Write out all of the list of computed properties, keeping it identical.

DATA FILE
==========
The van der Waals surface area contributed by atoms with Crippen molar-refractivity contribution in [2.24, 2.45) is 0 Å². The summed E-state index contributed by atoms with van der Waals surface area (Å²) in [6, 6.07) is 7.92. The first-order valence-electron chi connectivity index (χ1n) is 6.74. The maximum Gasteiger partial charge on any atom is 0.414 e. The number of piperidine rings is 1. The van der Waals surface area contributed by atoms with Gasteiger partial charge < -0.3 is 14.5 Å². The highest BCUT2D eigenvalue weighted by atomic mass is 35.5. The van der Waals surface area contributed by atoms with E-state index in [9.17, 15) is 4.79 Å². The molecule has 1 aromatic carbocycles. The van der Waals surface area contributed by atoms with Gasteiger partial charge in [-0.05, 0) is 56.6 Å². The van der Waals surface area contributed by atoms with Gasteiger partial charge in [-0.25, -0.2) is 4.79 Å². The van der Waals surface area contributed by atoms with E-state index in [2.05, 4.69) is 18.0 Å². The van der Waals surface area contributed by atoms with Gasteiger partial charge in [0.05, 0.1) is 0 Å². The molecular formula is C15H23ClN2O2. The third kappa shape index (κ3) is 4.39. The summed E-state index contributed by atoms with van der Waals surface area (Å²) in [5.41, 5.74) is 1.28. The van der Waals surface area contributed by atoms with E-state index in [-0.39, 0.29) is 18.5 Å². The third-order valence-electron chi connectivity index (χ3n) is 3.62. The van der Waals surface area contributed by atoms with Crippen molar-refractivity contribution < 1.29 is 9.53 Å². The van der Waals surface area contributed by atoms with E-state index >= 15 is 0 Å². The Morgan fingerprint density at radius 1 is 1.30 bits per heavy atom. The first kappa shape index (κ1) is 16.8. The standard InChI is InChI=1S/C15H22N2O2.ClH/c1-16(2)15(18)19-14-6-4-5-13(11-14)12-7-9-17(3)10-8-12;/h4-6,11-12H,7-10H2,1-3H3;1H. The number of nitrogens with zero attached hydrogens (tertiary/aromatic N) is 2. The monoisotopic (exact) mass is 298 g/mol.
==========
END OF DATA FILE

The van der Waals surface area contributed by atoms with Crippen molar-refractivity contribution in [2.24, 2.45) is 0 Å². The summed E-state index contributed by atoms with van der Waals surface area (Å²) in [6, 6.07) is 7.92. The first-order valence-electron chi connectivity index (χ1n) is 6.74. The maximum Gasteiger partial charge on any atom is 0.414 e. The number of piperidine rings is 1. The van der Waals surface area contributed by atoms with Gasteiger partial charge < -0.3 is 14.5 Å². The highest BCUT2D eigenvalue weighted by atomic mass is 35.5. The van der Waals surface area contributed by atoms with E-state index in [9.17, 15) is 4.79 Å². The molecule has 1 aromatic carbocycles. The van der Waals surface area contributed by atoms with Gasteiger partial charge in [-0.05, 0) is 56.6 Å². The van der Waals surface area contributed by atoms with Gasteiger partial charge in [-0.25, -0.2) is 4.79 Å². The van der Waals surface area contributed by atoms with E-state index in [2.05, 4.69) is 18.0 Å². The van der Waals surface area contributed by atoms with Gasteiger partial charge in [0.05, 0.1) is 0 Å². The molecular formula is C15H23ClN2O2. The third kappa shape index (κ3) is 4.39. The summed E-state index contributed by atoms with van der Waals surface area (Å²) in [5.41, 5.74) is 1.28. The van der Waals surface area contributed by atoms with E-state index in [-0.39, 0.29) is 18.5 Å². The third-order valence-electron chi connectivity index (χ3n) is 3.62. The van der Waals surface area contributed by atoms with Crippen molar-refractivity contribution < 1.29 is 9.53 Å². The van der Waals surface area contributed by atoms with E-state index >= 15 is 0 Å². The Morgan fingerprint density at radius 1 is 1.30 bits per heavy atom. The first kappa shape index (κ1) is 16.8. The standard InChI is InChI=1S/C15H22N2O2.ClH/c1-16(2)15(18)19-14-6-4-5-13(11-14)12-7-9-17(3)10-8-12;/h4-6,11-12H,7-10H2,1-3H3;1H. The number of nitrogens with zero attached hydrogens (tertiary/aromatic N) is 2. The monoisotopic (exact) mass is 298 g/mol.